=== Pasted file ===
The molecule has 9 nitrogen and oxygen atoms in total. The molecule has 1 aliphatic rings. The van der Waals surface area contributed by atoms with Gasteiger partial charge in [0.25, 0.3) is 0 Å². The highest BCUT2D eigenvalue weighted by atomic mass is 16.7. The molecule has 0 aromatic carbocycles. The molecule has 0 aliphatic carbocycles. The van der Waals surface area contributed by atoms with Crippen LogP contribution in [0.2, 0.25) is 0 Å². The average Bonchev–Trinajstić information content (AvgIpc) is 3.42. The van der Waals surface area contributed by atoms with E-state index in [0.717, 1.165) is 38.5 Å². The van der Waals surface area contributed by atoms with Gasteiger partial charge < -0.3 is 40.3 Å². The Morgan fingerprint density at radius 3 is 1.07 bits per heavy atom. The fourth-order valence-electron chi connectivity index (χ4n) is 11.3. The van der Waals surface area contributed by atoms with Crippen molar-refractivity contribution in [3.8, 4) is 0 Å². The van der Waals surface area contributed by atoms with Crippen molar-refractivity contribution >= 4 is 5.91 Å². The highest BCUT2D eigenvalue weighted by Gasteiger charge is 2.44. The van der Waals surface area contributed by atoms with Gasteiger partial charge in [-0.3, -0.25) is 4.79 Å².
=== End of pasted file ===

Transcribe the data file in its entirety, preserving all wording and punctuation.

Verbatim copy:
The molecule has 9 nitrogen and oxygen atoms in total. The molecule has 1 aliphatic rings. The van der Waals surface area contributed by atoms with Gasteiger partial charge in [0.25, 0.3) is 0 Å². The highest BCUT2D eigenvalue weighted by atomic mass is 16.7. The molecule has 0 aromatic carbocycles. The molecule has 0 aliphatic carbocycles. The van der Waals surface area contributed by atoms with Crippen LogP contribution in [0.2, 0.25) is 0 Å². The average Bonchev–Trinajstić information content (AvgIpc) is 3.42. The van der Waals surface area contributed by atoms with E-state index in [0.717, 1.165) is 38.5 Å². The van der Waals surface area contributed by atoms with Gasteiger partial charge < -0.3 is 40.3 Å². The Morgan fingerprint density at radius 3 is 1.07 bits per heavy atom. The fourth-order valence-electron chi connectivity index (χ4n) is 11.3. The van der Waals surface area contributed by atoms with Crippen molar-refractivity contribution in [3.8, 4) is 0 Å². The van der Waals surface area contributed by atoms with Crippen molar-refractivity contribution >= 4 is 5.91 Å². The highest BCUT2D eigenvalue weighted by Gasteiger charge is 2.44. The van der Waals surface area contributed by atoms with Gasteiger partial charge in [-0.3, -0.25) is 4.79 Å².